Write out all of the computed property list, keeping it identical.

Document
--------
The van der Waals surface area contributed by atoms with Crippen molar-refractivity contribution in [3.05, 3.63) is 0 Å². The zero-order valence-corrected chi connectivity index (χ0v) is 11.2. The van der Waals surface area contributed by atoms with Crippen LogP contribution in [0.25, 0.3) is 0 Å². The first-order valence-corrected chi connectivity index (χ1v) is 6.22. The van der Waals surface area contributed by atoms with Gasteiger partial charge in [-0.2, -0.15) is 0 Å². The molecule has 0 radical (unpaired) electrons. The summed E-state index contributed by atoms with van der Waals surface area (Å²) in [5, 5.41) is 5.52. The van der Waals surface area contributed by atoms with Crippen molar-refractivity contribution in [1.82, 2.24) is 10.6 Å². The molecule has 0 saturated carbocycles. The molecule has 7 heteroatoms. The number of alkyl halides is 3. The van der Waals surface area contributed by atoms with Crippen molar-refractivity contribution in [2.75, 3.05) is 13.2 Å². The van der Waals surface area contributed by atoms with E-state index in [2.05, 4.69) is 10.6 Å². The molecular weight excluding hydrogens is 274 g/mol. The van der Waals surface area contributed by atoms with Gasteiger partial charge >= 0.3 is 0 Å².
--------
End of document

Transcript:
The van der Waals surface area contributed by atoms with Crippen molar-refractivity contribution in [3.05, 3.63) is 0 Å². The zero-order valence-corrected chi connectivity index (χ0v) is 11.2. The van der Waals surface area contributed by atoms with Crippen LogP contribution in [0.25, 0.3) is 0 Å². The first-order valence-corrected chi connectivity index (χ1v) is 6.22. The van der Waals surface area contributed by atoms with Gasteiger partial charge in [-0.2, -0.15) is 0 Å². The molecule has 0 radical (unpaired) electrons. The summed E-state index contributed by atoms with van der Waals surface area (Å²) in [5, 5.41) is 5.52. The van der Waals surface area contributed by atoms with Crippen molar-refractivity contribution in [1.82, 2.24) is 10.6 Å². The molecule has 0 saturated carbocycles. The molecule has 7 heteroatoms. The number of alkyl halides is 3. The van der Waals surface area contributed by atoms with Crippen molar-refractivity contribution in [2.75, 3.05) is 13.2 Å². The van der Waals surface area contributed by atoms with E-state index in [2.05, 4.69) is 10.6 Å². The molecular weight excluding hydrogens is 274 g/mol. The van der Waals surface area contributed by atoms with Gasteiger partial charge >= 0.3 is 0 Å².